• As a general rule, a shareholder accepts a risk of devaluation of the relevant shares on account of mismanagement and other reasons. Besides, there is a well-established case-law under which the State, as a general rule, is not liable for misconduct by a private person (in this case, for the applicant company as a legal entity, separate from the shareholders' legal personality, the company's management and the majority shareholder). This case does not fall under the exceptions where the State may be held liable for misconduct by its agents or for breach of its positive obligations.
• The shareholders tolerated the management's misconduct for a relatively long period. They had clear indications of mismanagement through the mass media, as well as in PwC's1 reports. None of the shareholders exercised their statutory right to sue the management team for mismanagement, or to challenge before the courts the sham and fraudulent transactions which led to the mounting of massive tax evasion schemes. The shareholders were entitled to elect and disqualify the applicant company's management, under whose leadership the company, as found by the Court in the principal judgment, had been engaged in illegal activities. In the meantime, the shareholders, while tolerating the management's illegal actions, were enjoying the dividends, despite the fact that the company was engaged in illegal business and did not have the right to distribute those dividends, given the huge and hidden debt towards the public authorities and to other creditors. The majority shareholders, who, if the majority's logic is followed, will be entitled to a large part of the satisfaction payment, are precisely those persons who involved the company in illegal practices.
• Some of the shareholders obtained compensation through the Arbitration awards. There is, indeed, no evidence of payment of those awards by the State, as indicated in the just satisfaction judgment (see paragraphs 43-44). However, non-payment does not seem to be important for defining whether compensation was already (or, under the pending litigation, will be) granted. Under the Court's well-established case-law, such an award itself, like domestic judicial decisions, constitutes "a property" or "possession" which can be sold, used as collateral and be disposed of for value otherwise. Thus, having been granted the awards by the Arbitration tribunals, some shareholders obtained the property value, protected by Article 1 of Protocol No. 1. Russia is a Contracting State to the New York Convention of 1958 and has an effective mechanism for the enforcement of arbitration awards, which potentially increases the value of such property.
• Under any jurisdiction, heirs and successors acquire not only rights, but also obligations. Should, in the Court's view, the shareholders retain rights (to obtain compensation) after the respective company ceased to exist, the latter's unmet obligations should be deemed transferred to the shareholders as well.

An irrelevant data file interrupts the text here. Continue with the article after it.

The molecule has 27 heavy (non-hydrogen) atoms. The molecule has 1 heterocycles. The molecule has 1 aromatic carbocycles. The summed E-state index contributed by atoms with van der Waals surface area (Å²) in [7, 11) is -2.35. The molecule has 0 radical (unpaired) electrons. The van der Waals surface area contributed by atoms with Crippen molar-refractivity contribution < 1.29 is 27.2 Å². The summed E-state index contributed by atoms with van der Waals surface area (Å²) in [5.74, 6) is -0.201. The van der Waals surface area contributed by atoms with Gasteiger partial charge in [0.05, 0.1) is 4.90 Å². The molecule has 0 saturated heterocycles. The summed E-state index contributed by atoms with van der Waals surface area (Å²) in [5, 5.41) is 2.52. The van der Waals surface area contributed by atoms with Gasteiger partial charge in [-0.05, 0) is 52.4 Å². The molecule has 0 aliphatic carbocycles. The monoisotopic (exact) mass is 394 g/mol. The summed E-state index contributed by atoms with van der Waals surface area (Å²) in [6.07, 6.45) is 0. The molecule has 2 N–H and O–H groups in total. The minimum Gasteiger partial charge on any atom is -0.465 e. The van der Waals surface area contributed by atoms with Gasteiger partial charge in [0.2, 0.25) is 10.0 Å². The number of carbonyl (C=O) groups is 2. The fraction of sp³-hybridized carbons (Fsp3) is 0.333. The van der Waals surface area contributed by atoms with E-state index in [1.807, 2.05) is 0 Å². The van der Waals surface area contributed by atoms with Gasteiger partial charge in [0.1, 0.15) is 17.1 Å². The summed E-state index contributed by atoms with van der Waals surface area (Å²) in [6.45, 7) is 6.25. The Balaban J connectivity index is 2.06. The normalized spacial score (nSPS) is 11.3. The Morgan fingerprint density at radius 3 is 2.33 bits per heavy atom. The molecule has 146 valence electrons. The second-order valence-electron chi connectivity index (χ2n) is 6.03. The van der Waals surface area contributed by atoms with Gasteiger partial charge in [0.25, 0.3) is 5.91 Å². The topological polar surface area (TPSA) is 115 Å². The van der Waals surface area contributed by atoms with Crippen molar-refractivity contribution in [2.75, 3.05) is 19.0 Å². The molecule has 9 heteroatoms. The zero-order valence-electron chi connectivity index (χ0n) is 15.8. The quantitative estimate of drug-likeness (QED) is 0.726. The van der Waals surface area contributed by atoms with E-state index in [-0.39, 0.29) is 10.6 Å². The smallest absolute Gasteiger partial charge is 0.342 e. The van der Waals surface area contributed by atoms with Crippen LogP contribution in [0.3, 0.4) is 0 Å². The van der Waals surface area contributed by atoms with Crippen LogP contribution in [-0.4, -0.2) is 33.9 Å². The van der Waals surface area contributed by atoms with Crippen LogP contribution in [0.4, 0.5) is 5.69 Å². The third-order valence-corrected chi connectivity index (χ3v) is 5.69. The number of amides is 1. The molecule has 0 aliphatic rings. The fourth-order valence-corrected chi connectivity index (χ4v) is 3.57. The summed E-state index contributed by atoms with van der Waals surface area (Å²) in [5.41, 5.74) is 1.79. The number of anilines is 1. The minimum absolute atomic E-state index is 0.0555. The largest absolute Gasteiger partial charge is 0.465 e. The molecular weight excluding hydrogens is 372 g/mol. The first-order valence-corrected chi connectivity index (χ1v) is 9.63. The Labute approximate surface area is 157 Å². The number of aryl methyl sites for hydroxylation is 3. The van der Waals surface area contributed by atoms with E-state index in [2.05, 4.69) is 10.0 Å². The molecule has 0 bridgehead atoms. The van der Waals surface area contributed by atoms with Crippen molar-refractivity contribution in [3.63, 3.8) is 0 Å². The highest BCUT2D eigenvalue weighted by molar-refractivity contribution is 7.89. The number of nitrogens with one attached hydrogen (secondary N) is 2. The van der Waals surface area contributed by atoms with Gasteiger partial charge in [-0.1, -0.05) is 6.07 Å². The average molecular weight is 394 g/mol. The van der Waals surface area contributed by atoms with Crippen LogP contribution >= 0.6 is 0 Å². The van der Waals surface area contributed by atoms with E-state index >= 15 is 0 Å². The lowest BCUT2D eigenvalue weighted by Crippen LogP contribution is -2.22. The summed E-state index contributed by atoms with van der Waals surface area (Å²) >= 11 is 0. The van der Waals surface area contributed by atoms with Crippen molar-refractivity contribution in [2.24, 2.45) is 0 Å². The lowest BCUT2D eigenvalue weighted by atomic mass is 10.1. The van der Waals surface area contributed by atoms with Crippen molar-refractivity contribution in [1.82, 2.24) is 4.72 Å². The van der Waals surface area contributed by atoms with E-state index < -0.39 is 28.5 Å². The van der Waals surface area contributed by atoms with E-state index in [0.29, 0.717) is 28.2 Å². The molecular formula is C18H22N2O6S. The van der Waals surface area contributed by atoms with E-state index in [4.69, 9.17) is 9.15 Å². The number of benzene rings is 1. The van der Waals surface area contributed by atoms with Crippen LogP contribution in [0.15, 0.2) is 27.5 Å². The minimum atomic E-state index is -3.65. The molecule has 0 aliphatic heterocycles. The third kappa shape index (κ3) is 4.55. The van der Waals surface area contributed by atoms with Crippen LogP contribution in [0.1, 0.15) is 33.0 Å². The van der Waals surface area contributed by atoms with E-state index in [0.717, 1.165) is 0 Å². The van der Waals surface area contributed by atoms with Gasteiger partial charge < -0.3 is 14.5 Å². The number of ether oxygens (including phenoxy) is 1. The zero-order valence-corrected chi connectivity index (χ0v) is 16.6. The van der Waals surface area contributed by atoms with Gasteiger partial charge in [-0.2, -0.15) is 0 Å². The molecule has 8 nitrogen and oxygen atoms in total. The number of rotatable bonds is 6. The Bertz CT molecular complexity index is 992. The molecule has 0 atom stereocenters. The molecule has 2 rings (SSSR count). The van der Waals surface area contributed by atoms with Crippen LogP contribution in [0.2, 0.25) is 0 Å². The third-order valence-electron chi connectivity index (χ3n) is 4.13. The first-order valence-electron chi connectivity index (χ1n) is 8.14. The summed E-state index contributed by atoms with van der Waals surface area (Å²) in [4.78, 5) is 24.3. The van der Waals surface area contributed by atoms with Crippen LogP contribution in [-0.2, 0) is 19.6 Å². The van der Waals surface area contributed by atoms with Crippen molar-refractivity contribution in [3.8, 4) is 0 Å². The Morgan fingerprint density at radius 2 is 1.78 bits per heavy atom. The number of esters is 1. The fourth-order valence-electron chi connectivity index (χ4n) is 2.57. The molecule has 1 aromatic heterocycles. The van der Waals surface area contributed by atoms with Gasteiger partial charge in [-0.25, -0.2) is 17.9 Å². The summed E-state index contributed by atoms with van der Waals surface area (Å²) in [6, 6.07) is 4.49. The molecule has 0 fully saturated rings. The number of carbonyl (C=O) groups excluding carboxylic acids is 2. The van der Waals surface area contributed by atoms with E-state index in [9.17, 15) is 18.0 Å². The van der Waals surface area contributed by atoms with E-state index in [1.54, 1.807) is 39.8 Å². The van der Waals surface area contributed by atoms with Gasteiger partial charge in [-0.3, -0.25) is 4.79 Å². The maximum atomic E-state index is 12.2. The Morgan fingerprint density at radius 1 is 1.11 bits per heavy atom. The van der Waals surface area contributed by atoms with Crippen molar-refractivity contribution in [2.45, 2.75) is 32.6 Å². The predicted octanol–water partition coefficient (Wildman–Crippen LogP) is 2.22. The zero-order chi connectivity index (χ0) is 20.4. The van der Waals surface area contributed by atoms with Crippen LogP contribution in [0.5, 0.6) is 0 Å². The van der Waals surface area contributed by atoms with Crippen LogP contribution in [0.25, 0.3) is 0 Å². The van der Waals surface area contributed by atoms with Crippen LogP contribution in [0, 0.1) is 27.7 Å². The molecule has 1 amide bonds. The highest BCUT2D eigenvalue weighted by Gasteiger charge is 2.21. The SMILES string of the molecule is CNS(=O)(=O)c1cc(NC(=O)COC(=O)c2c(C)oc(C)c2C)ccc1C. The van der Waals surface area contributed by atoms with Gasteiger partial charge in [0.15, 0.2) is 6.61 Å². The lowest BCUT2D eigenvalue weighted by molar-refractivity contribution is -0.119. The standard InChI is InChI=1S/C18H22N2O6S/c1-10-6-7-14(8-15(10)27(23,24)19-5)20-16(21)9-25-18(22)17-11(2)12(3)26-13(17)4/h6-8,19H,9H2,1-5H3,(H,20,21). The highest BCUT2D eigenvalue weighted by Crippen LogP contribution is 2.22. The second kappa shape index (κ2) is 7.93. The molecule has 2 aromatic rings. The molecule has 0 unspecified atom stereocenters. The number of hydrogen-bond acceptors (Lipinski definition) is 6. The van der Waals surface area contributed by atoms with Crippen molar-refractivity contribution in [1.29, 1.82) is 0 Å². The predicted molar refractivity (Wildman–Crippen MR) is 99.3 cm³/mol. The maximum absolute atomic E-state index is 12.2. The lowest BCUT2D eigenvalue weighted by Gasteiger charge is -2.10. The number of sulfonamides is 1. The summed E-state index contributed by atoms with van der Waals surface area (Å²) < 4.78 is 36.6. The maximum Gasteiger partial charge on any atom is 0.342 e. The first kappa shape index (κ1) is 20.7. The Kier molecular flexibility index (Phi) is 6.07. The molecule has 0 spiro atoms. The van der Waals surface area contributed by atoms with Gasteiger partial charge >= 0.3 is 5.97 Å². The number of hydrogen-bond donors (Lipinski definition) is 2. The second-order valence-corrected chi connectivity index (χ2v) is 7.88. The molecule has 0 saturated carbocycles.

"The Court finds that no causal link has been established between the violations of Article 6 § 1 of the Convention and of Article 1 of Protocol No. 1 found in the present case and the revocation of the applicant bank's licence, its liquidation, and the alleged resulting mismanagement of its property. While the withdrawal of its licence and the order for its winding-up might well have had adverse financial consequences for the bank, the Court cannot speculate as to what the eventual result might have been if it had been able to challenge the imposition of those measures in administrative or judicial proceedings (see, mutatis mutandis, Tre Traktörer AB, p. 25, § 66, Fredin (no. 1), p. 20, § 65; and Credit and Industrial Bank, § 88, all cited above). No award can therefore be made under this head".
"7. A clear causal link must be established between the damage claimed and the violation alleged. The Court will not be satisfied by a merely tenuous connection between the alleged violation and the damage, nor by mere speculation as to what might have been".
• The applicant company was displaying the characteristic features of a bankruptcy situation before the enforcement procedure started, i.e. before the State committed the enforcement violation.
• The applicant company applied for bankruptcy in the USA (December 2004, see § 249 of the principal judgment) long before the process started in Russia (September 2005, see § 269 of the principal judgment);
• The applicant company's management repeatedly reported its intention to apply for bankruptcy in the press;
• The bankruptcy procedure was initiated by a group of international banks, but not by the State (see § 269 of the principal judgment).